If you’ve recently received a positive pregnancy test, one of your first questions may be when to expect an ultrasound.
Since it’s the first time you see and hear your baby, you may be anxious and excited for the moment. It’s also when you get to take home the sonograph photo you’ll cherish for a lifetime!
When your doctor suggests your first scan depends on a few factors.
In this guide, we’ll go over when to expect during your first ultrasound in pregnancy. We’ll also touch on different ultrasound types and what you can expect during each.
What Is an Ultrasound?
Ultrasounds help a doctor see how your baby is growing by showing them an image of your baby and detecting their heartbeat. These scans can help ensure everything is going as planned. Or, it can help detect problems and diagnose issues.
Ultrasounds can be ordered by your doctor and carried out by a technician. From this scan, your doctor can interpret the results. Some doctors conduct the ultrasound themselves.
You’re probably most familiar with transabdominal ultrasound. It involves ultrasound gel and a probe being placed on the stomach. After the technician detects the baby, an image appears on the monitor.
Although you might get a typical ultrasound, transvaginal ultrasounds are common during the first trimester. This type of scan involves a lubricated probe being inserted into the vagina. Using ultrasound technology, an image appears on the monitor.
Purpose of First Ultrasound for Pregnant Mothers
Your doctor may use an ultrasound scan in the first trimester for a variety of reasons.
In general, your first ultrasound in pregnancy is used to:
- Tell how far along you are and estimate a due date
- Determine if there’s more than one baby
- Measure the size of your baby
- Track the growth of your baby
- Detect any physical abnormalities
- Help your doctor investigate any concerns
When’s the First Ultrasound During Pregnancy?
If you just figured out you’re expecting, you’re probably wondering, “when’s the first ultrasound during pregnancy?” And when can you finally get that sonogram photo?
When your first ultrasound is depends on your pregnancy and your doctor’s advice. In general, it’s normal for your first ultrasound to take place from 6-13 weeks. Some doctors will suggest an early ultrasound while others will recommend the first one a few weeks later.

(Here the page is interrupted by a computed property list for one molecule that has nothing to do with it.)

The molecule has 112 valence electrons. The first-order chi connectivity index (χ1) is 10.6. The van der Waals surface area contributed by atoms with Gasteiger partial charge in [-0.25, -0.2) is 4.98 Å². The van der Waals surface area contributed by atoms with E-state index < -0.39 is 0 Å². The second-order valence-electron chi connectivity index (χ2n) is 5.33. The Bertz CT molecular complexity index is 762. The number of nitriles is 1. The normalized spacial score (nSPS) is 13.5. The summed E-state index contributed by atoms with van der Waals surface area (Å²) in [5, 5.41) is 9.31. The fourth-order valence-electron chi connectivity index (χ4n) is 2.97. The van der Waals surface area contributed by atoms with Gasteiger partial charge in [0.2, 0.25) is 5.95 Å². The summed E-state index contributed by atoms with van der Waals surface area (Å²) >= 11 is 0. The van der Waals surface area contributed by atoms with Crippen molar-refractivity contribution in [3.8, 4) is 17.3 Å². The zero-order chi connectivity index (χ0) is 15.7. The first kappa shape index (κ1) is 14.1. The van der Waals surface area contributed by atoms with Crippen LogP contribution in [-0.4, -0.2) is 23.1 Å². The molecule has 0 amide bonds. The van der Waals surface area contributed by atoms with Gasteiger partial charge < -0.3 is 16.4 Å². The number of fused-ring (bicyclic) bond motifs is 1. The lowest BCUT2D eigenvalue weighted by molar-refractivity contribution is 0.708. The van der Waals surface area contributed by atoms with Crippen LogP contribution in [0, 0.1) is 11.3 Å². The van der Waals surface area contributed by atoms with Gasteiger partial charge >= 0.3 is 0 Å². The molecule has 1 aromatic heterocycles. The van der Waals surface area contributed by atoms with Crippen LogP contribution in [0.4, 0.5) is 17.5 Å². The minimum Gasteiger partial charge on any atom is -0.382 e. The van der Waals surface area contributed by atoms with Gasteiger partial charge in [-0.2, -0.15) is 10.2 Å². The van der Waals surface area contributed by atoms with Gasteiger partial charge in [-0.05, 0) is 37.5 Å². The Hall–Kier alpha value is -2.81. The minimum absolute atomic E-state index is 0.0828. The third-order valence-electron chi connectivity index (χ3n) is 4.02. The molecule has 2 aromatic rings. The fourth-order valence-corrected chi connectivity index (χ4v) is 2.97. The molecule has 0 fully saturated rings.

You may get either ultrasound below in the first trimester.
Early Ultrasound: First Ultrasound 8 Weeks
An early ultrasound can be as early as 6 weeks. This is around when you can begin to detect a heartbeat using an ultrasound machine. Your doctor may recommend it if you have a high-risk pregnancy. More commonly, an early first ultrasound happens at 8 or 9 weeks. During this appointment, your doctor will estimate your due date and check your baby’s heartbeat.
Although your doctor may order an early ultrasound even if you’re not high risk, they aren’t considered routine. Many doctors wait for the dating ultrasound.
Dating Ultrasound: First Ultrasound 10 to 13 Weeks
If you didn’t get an early ultrasound, your doctor will order a dating ultrasound a few weeks later, typically between 10 and 13 weeks of pregnancy. Dating ultrasounds are considered routine whereas early ultrasounds are not.
A dating ultrasound serves the same purposes as an early ultrasound. Your doctor will detect a heartbeat and estimate your baby’s due date. You’ll also receive your sonogram photo.
Nuchal Translucency Scan (Optional)
Apart from a normal first-trimester ultrasound, some women are eligible for another type of exam called a nuchal translucency (NT) scan. This ultrasound detects your baby’s chance of have Down syndrome (DS) and other conditions or defects. This test is typically suggested to pregnant people aged 35 and over or with a history of birth defects.
Although this test isn’t definitive, it’s accurate the majority of the time. Out of 100 fetuses, it correctly finds Down syndrome in 64-70 cases. An NT scan combined with blood tests increases the accuracy. Using both methods, a doctor can correctly diagnose Down Syndrome in 82 to 87 out of 100 fetuses.
Whether you have this test is a personal choice. Before proceeding, many parents think about how the results would affect their choices. Your doctor can let you know about your prenatal genetic screening options. Alternatively, you can also talk to a genetic counselor.